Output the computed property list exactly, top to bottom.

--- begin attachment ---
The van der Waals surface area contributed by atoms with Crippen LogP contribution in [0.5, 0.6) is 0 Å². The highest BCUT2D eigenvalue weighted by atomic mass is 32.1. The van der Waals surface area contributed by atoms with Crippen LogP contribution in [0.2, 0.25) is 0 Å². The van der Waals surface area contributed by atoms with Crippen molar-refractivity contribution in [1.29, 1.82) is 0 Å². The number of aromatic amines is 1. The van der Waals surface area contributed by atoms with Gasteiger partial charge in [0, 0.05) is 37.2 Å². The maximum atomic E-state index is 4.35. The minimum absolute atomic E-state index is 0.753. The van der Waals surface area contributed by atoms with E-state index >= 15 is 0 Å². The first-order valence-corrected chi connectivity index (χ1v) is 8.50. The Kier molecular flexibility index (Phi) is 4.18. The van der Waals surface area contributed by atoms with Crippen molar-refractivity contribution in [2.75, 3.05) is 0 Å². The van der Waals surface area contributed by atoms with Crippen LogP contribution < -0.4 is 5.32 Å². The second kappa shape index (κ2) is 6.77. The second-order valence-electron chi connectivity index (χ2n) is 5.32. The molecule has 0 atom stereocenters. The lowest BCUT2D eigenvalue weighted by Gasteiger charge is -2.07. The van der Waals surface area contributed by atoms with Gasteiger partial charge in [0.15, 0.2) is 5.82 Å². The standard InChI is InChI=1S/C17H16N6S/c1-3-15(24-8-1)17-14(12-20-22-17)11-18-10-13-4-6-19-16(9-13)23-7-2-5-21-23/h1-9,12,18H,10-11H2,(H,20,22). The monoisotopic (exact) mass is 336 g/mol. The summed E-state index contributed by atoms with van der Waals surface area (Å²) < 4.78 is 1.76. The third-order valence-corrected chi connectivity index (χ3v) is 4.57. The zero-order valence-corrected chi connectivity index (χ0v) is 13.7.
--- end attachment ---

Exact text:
The van der Waals surface area contributed by atoms with Crippen LogP contribution in [0.5, 0.6) is 0 Å². The highest BCUT2D eigenvalue weighted by atomic mass is 32.1. The van der Waals surface area contributed by atoms with Crippen LogP contribution in [0.2, 0.25) is 0 Å². The van der Waals surface area contributed by atoms with Crippen molar-refractivity contribution in [1.29, 1.82) is 0 Å². The number of aromatic amines is 1. The van der Waals surface area contributed by atoms with Gasteiger partial charge in [0, 0.05) is 37.2 Å². The maximum atomic E-state index is 4.35. The minimum absolute atomic E-state index is 0.753. The van der Waals surface area contributed by atoms with E-state index >= 15 is 0 Å². The first-order valence-corrected chi connectivity index (χ1v) is 8.50. The Kier molecular flexibility index (Phi) is 4.18. The van der Waals surface area contributed by atoms with Crippen molar-refractivity contribution in [2.75, 3.05) is 0 Å². The van der Waals surface area contributed by atoms with Crippen LogP contribution < -0.4 is 5.32 Å². The second kappa shape index (κ2) is 6.77. The second-order valence-electron chi connectivity index (χ2n) is 5.32. The molecule has 0 atom stereocenters. The lowest BCUT2D eigenvalue weighted by Gasteiger charge is -2.07. The van der Waals surface area contributed by atoms with Gasteiger partial charge in [0.15, 0.2) is 5.82 Å². The standard InChI is InChI=1S/C17H16N6S/c1-3-15(24-8-1)17-14(12-20-22-17)11-18-10-13-4-6-19-16(9-13)23-7-2-5-21-23/h1-9,12,18H,10-11H2,(H,20,22). The monoisotopic (exact) mass is 336 g/mol. The summed E-state index contributed by atoms with van der Waals surface area (Å²) < 4.78 is 1.76. The third-order valence-corrected chi connectivity index (χ3v) is 4.57. The zero-order valence-corrected chi connectivity index (χ0v) is 13.7.